The town Council’s loudspeakers announced the arrival of a strange big cat and hospital was soon visited by anxious crowds. Each visitor that wanted to see and touch the panther was charged with 2 Turkish Liras for hospital aid and eventually money collected was good enough for purchasing a brand new x-ray equipment for the hospital.


A doctor shouted at the crowd;


-         This is now the hospital’s property.


What he had in mind was grotesque to say the least, he wanted the coat of Benekli for his wife!


But  Bağözü villagers among the crowd totally opposed to that. This time a threatening remark came from the same doctor;


-         We will quarantine you for rabies.


Villagers responded immediately;


-         Since nearly every Beypazarı habitant has visited the hospital to see and touch the animal, then this will mean a total quarantine of the town!


That was the end of the argument and while Benekli headed towards Veterinary Bacteriology Institute in Ankara at the back of a jeep, the villagers headed to meet officials for questioning. A brain tissue check was made at the Institute proving negative, Benekli was clean.


While national TV station and daily newspapers Hürriyet and Günaydın made the news public, Mehmet Ertüzün, a young university student then had already saved the newspapers clips and  placed them  in his personal archive never accepting the fact that we may have exterminated the one and only Panthera Pardus Tuiialana left in Anatolia. He did not know that one day would come and he would breathlessly share the saga of the Anatolian Panther witn an orthodontist, Dr Yalçın Ergir also renown as ‘’ Dream Weaver’’ Yalçın Ergir (dus hekimi).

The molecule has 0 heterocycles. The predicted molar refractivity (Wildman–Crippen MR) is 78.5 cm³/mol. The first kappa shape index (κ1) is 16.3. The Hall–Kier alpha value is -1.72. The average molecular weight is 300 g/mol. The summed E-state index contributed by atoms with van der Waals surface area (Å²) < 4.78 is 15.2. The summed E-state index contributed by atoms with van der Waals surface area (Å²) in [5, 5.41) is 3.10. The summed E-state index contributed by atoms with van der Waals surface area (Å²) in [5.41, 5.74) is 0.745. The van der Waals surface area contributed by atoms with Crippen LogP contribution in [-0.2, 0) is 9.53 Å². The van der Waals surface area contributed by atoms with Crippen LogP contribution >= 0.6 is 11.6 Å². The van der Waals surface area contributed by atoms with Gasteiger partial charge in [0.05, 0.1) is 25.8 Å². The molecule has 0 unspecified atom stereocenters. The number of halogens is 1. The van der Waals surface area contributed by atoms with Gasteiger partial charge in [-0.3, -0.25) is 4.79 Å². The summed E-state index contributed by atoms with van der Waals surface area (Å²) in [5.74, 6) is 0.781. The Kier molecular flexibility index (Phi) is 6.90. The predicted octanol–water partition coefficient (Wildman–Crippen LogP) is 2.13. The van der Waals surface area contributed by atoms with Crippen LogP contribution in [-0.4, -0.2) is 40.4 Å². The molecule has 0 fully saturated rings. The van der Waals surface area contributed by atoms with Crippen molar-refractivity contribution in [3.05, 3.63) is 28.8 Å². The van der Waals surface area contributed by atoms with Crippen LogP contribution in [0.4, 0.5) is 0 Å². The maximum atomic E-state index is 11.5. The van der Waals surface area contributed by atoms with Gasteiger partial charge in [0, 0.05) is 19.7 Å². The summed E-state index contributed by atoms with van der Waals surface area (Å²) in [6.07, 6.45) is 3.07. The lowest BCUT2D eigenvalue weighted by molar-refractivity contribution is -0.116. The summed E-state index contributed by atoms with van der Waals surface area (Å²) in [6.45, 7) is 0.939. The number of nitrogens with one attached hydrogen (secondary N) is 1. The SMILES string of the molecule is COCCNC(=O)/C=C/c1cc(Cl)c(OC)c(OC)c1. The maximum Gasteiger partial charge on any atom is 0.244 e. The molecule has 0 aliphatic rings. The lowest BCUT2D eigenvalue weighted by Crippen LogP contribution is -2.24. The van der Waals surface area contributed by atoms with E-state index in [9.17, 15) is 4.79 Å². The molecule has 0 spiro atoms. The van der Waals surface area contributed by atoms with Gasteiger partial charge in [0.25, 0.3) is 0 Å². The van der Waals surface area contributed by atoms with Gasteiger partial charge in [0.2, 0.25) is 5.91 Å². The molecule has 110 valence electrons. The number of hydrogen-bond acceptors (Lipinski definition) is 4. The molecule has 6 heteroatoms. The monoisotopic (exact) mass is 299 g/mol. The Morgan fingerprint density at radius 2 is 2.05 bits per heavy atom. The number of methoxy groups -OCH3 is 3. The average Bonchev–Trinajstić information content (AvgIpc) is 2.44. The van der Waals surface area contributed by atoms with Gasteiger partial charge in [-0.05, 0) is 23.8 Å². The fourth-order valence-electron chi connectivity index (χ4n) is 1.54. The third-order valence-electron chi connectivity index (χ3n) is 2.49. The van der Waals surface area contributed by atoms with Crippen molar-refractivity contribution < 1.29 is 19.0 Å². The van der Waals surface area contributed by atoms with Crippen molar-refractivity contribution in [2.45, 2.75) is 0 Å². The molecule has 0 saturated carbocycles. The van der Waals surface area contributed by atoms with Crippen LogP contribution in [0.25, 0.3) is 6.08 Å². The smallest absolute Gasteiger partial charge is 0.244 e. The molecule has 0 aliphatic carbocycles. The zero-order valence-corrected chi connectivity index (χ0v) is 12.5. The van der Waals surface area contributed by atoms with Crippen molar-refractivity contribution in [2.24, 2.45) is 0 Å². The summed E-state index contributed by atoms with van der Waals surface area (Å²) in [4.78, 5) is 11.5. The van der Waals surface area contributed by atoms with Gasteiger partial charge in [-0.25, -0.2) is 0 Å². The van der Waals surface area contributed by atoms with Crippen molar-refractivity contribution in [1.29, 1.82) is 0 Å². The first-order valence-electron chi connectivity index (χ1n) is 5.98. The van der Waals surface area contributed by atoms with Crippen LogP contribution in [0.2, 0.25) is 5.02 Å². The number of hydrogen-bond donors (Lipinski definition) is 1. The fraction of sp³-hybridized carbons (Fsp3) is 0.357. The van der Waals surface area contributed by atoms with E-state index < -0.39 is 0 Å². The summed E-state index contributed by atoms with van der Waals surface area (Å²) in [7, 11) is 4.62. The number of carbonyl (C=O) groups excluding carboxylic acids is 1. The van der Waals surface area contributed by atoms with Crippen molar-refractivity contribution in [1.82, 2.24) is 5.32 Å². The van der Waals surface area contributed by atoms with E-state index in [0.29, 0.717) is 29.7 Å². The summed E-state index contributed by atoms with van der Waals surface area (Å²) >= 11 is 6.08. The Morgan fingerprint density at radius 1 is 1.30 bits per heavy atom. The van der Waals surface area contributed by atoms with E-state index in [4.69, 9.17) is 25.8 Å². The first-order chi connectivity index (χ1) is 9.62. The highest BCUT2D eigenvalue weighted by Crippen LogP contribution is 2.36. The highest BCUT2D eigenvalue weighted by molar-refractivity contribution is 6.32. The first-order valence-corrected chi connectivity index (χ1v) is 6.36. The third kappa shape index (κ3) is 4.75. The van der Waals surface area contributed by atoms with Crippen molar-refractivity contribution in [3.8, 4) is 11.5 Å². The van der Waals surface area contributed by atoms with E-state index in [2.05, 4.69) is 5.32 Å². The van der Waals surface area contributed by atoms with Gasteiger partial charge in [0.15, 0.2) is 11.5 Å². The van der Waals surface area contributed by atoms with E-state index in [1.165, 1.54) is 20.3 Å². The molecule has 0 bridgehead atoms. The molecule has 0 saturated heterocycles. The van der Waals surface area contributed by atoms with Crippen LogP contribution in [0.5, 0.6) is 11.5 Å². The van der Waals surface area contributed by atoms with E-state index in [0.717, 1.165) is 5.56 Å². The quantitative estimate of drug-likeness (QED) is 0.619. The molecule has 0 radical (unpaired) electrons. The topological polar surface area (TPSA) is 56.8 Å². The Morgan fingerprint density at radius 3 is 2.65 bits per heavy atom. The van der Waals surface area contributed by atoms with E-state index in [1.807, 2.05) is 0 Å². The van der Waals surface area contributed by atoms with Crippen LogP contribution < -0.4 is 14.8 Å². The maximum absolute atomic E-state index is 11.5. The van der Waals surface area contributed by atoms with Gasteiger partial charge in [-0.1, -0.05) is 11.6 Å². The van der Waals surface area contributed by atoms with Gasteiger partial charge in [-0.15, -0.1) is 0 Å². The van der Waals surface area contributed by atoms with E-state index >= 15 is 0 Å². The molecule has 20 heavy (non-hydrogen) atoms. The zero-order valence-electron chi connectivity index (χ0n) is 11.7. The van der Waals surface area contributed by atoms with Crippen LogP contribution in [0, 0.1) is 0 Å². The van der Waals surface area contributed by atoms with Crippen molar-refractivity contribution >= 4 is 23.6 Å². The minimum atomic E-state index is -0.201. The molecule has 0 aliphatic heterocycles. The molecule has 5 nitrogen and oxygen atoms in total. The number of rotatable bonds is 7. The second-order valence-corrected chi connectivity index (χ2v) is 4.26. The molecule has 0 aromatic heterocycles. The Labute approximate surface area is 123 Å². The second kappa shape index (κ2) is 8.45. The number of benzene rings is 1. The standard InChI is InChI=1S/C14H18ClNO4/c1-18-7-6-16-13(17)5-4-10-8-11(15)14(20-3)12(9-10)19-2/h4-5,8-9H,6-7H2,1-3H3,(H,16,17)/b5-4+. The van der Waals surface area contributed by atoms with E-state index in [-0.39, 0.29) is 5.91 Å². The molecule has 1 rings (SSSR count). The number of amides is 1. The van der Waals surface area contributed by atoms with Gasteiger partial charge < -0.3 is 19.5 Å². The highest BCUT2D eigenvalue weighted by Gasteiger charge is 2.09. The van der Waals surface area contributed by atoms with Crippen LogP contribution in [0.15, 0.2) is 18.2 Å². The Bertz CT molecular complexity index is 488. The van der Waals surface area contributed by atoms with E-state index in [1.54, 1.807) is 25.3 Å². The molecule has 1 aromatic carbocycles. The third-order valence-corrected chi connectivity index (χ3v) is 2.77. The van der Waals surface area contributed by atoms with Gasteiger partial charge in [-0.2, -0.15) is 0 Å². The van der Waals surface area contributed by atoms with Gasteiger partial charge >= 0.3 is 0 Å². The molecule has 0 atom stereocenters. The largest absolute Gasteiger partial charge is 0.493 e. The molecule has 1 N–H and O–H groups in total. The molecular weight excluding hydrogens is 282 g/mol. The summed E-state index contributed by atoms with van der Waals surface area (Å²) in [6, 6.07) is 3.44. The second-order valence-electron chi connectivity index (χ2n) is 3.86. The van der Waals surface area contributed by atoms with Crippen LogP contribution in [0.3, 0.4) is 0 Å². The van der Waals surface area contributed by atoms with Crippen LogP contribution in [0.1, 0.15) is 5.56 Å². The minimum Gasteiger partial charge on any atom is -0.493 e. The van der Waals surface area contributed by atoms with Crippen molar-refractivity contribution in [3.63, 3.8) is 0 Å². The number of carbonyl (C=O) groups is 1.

In the meantime, Mehmet’s articles were published in outdoor periodicals where he strongly fought for the idea that Anatolian Panther’s hunt should be banned totally and the animal be regarded as extint species. Maybe also with the small contribution of such efforts, what was missed back in 1987 by the Supreme Hunting Commission of the related Ministery was eventually considered in 2003/2004 hunting season and the official ban on the hunt of the Anatolian Panthera Pardus Tulliana was finally announced also bringing a 30.000 TL penalty charge for everybody breaching the regulation.


On the other side, ‘’ Dream Weaver’’(Düş Hekimi) was also informed on the sighting of another Anatolian Panther up at the hills of Çampınarı(Kahtama) village near Mut province of Mersin when he read the article of veterinary Deniz Cengiz Soykan in Atlas Magazine.The veterinary had once lived in Çumra not too far to the ‘’ Kaplan Gediği ‘’ (Tiger’s Hole) where the panther was exactly sited.


And in the year2004,  two very anxious and ambitious souls that each knew about the Anatolian Panther have  miraculuously met each other. Guess through what common interest; the panther again. Since then they started a thorough search on Benekli by reaching all the original sources for reliable information.




When the news  hit the front pages of daily newspapers MTA paid 4.000 Turkish Liras to Bağözü villagers and bought Benekli for their Natural History Museum. Villagers initially intended to allocate the money for a daily room in their village from where villagers could benefit and completed the sub-basement of a small building for that purpose on a land adjacent to the village mosque.Then for a long period of time no attempt was made to complete the building. Eventually a cottage was built as the residence of the village imam.



After meeting with mankind and loosing its life, not only that its species was at a serious risk of extinction but Benekli’s suffering had yet to continue. The panther’s brain was fed to mice at the Institute for experimental purposes during rabies check and then its body was left on a connecting patio between the two MTA buildings until an expert had arrived from İzmir to carry out a taxidermy job since there was no adequate facility within MTA compund to keep a dead animal intact and cold winter days of Ankara offered ideal temperature for storage.